Someday, there will be an upturn.
The 2000 downturn lasted about 3 years. The 2008 downturn was about 14 months in the technology sector. The current downturn started approximately Q1 2022, so we’re almost 2 years in.
But the markets will come back. The gut punches will stop coming. Others will realize it slowly. But if you can be well prepared and are the first to take steps forward, you will have a dramatic advantage over your competitors.
These first steps forward matter so much because of a mathematical principle in networks called preferential attachment. In any network, the nodes that are ahead get further ahead. It’s also called The Matthew Effect: “For to every one who has, will more be given…but from him who has not, even what he has will be taken away.”
Your company exists within the broad network of the economy and the sub-network of your competition and customers.
Whoever starts ahead, gets further ahead. Your job is to get two steps ahead of everyone. Then your lead will compound.
Here’s a framework for how you do it.
You need to move your mindset from the appropriate mindset of play-not-to-lose, to play-to-win.
At the beginning of the downturn, the best founders shifted their mindsets in a few weeks to get tough, get frugal, do layoffs quickly and with grace, and plan for the worst.
Most founders, however, painfully fought shifting their mindsets. Some resisted for 18 months. They didn’t want to shift their mindset from infinite capital and paper profits. Many didn’t want to get tough with their team or themselves.
The same thing will happen when markets thaw and an upswing begins.
The best founders will shift their mindsets just ahead of the new information. They will prepare for the upswing. They will move into a play-to-win mindset. A play-to-dominate mindset.
Shake the money out of the tree before others do.
When an upturn comes, everyone will recognize it and try to raise capital then. If you are capitalized a bit ahead, you’ll be a step ahead.
Pound the pavement with VCs now. Don’t be as sensitive to valuation, show the best metrics, paint the picture of good times ahead, and explain why you’re raising now – to get ahead, to dominate.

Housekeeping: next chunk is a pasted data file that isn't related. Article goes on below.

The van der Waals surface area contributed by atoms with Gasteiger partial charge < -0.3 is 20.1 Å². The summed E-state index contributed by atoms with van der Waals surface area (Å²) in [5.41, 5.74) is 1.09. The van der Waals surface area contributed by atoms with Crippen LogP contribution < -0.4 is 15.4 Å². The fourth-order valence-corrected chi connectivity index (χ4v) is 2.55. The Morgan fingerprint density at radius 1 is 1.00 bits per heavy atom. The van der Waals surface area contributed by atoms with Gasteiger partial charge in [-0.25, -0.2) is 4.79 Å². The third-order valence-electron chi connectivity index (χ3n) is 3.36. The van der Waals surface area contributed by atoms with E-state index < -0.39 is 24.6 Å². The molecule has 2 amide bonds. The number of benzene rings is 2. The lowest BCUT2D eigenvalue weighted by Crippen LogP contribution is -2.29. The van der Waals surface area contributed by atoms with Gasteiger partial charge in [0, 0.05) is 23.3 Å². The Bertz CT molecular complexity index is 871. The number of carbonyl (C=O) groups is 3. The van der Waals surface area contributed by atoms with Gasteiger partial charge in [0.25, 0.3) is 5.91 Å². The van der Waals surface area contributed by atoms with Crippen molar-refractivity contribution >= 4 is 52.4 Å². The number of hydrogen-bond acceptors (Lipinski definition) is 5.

You have to move the investor to join you in the play-to-win mindset.
Magical thinking about what valuation you COULD have gotten in 2021 will only hurt you. No one is coming to save you. Just get yourself capitalized with steady, long term investors at the market price, and give yourself a chance to dominate in an upswing. What matters more is whether your business is worth $10M or $1 billion, not if you have a few more percent because you squeezed out a little higher valuation on one of your rounds of funding.
And be prepared that fundraisings at the end of a downturn are still in a downturn, so they will still be more complex and take longer than you hoped.
Here’s perhaps the hardest and most valuable mental gymnastics you can do as a Founder: staying really frugal while playing-to-win.
If you stay frugal through a boom you win twice.
Most Founders think that just building a great product will spark product-market-fit if the market rebounds. That rarely happens.
You’re staying frugal, and, if they’re smart, so are your customers. If you, or anyone you know, has lived through economic depressions, hardships, etc. you’ll notice frugality habits that linger. A famine-proof pantry. A drawer filled with carefully folded holiday wrapping paper. Canceled subscriptions that never renew. A newfound preference for DIY.
These habits last decades beyond the initial event.
And even once spending does rebound, it often looks different than it did pre-downturn. After the 2008 downturn, many consumers stuck with cheaper brands, or became more interested in more basic products compared to bells and whistles.
Since your customers will linger in their own frugal mentality, the answer to this problem for your startup is to get more commercial.